More charges in $50M state benefits prescription drug probe

By DAVID PORTERFeaturesAssociated Press

A police officer and three firefighters were among seven people indicted this week in an alleged $50 million prescription drug scheme involving public employees, the latest charges in an investigation that has already produced nearly two dozen guilty pleas.

A 50-count indictment unsealed Friday by the U.S. attorney's office in Camden, New Jersey, charged the seven with health care fraud, wire fraud and conspiracy. Twenty-three people already have pleaded guilty in connection with the investigation, according to the U.S. attorney's office.

Continue Reading Below

Named in the indictment were William Hickman, a pharmaceutical sales representative; his wife, Sara Hickman, the founder of a medical supply company; Ventnor police officer Thomas Schallus; brothers John Sher and Thomas Sher, both Margate firefighters; Camden firefighter Christopher Broccoli; and business owner Brian Pugh.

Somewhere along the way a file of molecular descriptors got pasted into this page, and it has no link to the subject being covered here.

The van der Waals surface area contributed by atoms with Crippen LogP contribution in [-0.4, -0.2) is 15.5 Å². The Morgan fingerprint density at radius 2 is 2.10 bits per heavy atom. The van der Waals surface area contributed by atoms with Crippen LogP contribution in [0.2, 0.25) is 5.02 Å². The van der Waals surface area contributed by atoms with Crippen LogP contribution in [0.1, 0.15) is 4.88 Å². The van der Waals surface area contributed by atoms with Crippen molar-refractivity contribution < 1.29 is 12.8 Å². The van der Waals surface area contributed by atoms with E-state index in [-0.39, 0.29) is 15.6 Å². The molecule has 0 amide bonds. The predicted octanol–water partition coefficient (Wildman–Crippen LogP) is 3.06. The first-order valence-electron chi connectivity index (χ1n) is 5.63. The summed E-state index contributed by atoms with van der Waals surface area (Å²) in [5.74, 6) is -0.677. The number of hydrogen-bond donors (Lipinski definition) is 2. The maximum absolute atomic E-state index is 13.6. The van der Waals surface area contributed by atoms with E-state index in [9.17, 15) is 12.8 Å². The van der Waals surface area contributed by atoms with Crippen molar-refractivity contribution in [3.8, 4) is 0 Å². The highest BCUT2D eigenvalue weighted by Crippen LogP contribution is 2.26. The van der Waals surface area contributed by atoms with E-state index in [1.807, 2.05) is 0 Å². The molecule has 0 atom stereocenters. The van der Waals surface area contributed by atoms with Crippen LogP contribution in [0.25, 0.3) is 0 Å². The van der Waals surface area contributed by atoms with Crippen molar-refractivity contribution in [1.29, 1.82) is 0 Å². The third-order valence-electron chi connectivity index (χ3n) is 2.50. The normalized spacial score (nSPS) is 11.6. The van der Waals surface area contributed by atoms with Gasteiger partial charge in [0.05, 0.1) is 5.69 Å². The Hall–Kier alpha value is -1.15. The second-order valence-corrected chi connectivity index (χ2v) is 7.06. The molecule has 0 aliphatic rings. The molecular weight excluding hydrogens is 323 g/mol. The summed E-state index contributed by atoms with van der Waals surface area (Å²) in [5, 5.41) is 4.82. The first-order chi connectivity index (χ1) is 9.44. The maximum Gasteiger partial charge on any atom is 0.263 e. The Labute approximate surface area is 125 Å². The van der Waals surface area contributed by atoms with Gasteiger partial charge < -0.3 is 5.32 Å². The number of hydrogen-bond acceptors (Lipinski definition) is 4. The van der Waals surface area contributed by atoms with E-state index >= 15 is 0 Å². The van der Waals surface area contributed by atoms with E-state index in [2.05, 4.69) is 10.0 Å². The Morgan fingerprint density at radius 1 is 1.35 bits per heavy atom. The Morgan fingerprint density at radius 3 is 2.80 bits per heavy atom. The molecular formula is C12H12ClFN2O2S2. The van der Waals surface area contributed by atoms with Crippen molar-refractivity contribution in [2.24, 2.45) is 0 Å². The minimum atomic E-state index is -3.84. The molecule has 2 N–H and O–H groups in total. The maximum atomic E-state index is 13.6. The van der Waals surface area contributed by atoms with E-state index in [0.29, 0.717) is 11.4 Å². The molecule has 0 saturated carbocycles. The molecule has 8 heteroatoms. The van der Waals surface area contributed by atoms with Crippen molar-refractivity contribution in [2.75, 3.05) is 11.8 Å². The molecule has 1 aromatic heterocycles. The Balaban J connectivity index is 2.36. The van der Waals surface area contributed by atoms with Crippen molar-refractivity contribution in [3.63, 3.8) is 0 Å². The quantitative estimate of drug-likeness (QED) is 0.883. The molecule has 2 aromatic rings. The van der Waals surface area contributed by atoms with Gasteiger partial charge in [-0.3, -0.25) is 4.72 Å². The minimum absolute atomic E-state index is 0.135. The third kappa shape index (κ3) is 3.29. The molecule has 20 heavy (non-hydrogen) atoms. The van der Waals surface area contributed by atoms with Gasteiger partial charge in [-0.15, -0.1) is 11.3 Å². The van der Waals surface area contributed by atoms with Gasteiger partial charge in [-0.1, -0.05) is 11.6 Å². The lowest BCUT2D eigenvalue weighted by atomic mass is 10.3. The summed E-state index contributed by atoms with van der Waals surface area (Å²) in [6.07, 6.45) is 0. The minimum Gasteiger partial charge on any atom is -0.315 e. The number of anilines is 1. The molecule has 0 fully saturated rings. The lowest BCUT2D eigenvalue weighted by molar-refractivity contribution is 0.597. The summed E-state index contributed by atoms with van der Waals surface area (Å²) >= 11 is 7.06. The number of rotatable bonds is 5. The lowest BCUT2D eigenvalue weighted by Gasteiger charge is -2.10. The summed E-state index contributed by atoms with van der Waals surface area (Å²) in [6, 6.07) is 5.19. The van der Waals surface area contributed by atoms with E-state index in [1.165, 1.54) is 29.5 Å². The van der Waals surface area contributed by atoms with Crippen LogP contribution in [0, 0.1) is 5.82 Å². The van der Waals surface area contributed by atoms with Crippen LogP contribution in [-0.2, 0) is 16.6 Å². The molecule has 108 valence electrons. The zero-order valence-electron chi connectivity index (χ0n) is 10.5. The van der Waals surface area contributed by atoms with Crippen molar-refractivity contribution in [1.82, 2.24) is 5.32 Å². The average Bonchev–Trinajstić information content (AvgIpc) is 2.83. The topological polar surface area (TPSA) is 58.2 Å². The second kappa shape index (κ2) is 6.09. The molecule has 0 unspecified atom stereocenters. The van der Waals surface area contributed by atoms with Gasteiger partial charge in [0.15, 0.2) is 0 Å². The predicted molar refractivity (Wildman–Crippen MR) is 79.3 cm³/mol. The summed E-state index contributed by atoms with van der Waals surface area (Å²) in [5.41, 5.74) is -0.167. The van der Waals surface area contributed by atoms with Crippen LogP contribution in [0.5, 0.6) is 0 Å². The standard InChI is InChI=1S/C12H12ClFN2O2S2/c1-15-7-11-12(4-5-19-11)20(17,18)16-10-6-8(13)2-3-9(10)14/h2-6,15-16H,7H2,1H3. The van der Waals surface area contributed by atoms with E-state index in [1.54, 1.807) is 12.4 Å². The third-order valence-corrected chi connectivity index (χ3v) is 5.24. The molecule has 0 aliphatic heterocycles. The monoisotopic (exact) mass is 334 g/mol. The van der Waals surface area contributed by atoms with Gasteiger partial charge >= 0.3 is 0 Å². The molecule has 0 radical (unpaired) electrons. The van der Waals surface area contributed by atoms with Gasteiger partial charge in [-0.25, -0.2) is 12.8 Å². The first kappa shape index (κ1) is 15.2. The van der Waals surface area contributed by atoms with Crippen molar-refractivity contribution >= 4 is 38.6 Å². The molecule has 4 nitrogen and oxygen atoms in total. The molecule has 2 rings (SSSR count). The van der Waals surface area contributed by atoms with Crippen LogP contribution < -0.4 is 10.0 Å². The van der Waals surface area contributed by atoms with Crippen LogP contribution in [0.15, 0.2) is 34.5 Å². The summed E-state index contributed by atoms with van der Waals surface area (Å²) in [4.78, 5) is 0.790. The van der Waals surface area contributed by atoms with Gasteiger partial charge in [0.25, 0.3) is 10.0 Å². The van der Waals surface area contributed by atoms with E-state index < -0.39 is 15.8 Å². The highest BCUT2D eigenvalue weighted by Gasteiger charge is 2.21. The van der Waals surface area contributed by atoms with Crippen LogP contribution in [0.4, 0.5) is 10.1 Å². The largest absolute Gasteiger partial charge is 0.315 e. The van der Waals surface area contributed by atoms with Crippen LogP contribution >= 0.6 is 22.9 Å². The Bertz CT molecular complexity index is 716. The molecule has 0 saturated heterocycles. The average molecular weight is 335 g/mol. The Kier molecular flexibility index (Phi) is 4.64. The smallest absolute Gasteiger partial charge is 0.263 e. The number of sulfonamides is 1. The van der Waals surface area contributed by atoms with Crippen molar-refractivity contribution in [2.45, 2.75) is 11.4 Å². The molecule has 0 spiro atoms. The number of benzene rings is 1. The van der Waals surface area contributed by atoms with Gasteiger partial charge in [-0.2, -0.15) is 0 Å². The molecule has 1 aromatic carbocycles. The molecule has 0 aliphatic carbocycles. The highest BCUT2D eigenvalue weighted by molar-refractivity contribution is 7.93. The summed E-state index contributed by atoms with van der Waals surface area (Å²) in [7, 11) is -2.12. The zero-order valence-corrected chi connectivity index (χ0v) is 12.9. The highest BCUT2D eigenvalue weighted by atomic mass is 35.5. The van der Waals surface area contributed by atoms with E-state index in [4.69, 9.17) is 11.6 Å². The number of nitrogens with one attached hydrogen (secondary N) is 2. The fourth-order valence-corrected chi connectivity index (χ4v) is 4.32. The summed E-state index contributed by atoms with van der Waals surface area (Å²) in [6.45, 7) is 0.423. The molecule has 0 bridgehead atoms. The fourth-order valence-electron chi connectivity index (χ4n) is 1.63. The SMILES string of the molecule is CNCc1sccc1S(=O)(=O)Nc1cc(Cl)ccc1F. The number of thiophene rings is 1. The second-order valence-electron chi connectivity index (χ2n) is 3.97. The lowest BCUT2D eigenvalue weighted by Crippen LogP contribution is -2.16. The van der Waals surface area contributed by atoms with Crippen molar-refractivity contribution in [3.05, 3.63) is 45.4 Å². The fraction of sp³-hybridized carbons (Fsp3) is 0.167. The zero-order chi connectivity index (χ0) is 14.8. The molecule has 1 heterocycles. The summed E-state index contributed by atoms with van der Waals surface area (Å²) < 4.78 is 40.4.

A message was left seeking comment from an attorney for Thomas Sher. Court filings didn't list attorneys who could speak for the other defendants. They were scheduled to appear in court in Camden on Friday.

According to the indictment, the defendants exploited the fact that some state and local government employees had insurance that covered expensive compound medications such as pain, scar, antifungal and libido creams. Reimbursements ran as high as thousands of dollars for a one-month supply.

A Louisiana-based compounding pharmacy, not identified in court papers, received more than $50 million in reimbursements from the state's pharmacy benefits administrator in 2015 and 2016, according to the indictment. Sara Hickman's company, Boardwalk Medical, of Northfield, New Jersey, allegedly received a percentage of that amount from the pharmacy.

Sara and William Hickman used the money for themselves and allegedly paid others, including Pugh, to recruit public-sector employees who were paid to get the prescriptions, which they didn't need and hadn't been prescribed by a doctor.

John Gaffney, a doctor based in Margate, pleaded guilty in 2017 to health care fraud for signing bogus prescriptions for patients he never saw. He faces up to 10 years in prison and is scheduled to be sentenced in July.

In addition to the conspiracy and fraud charges, which carry maximum penalties of between 10 and 20 years per count, the Hickmans and Pugh were charged with money laundering and money laundering conspiracy.

Michael Sher, brother of John and Thomas Sher and a former firefighter in Margate, was listed in the indictment as a co-conspirator. He pleaded guilty last year.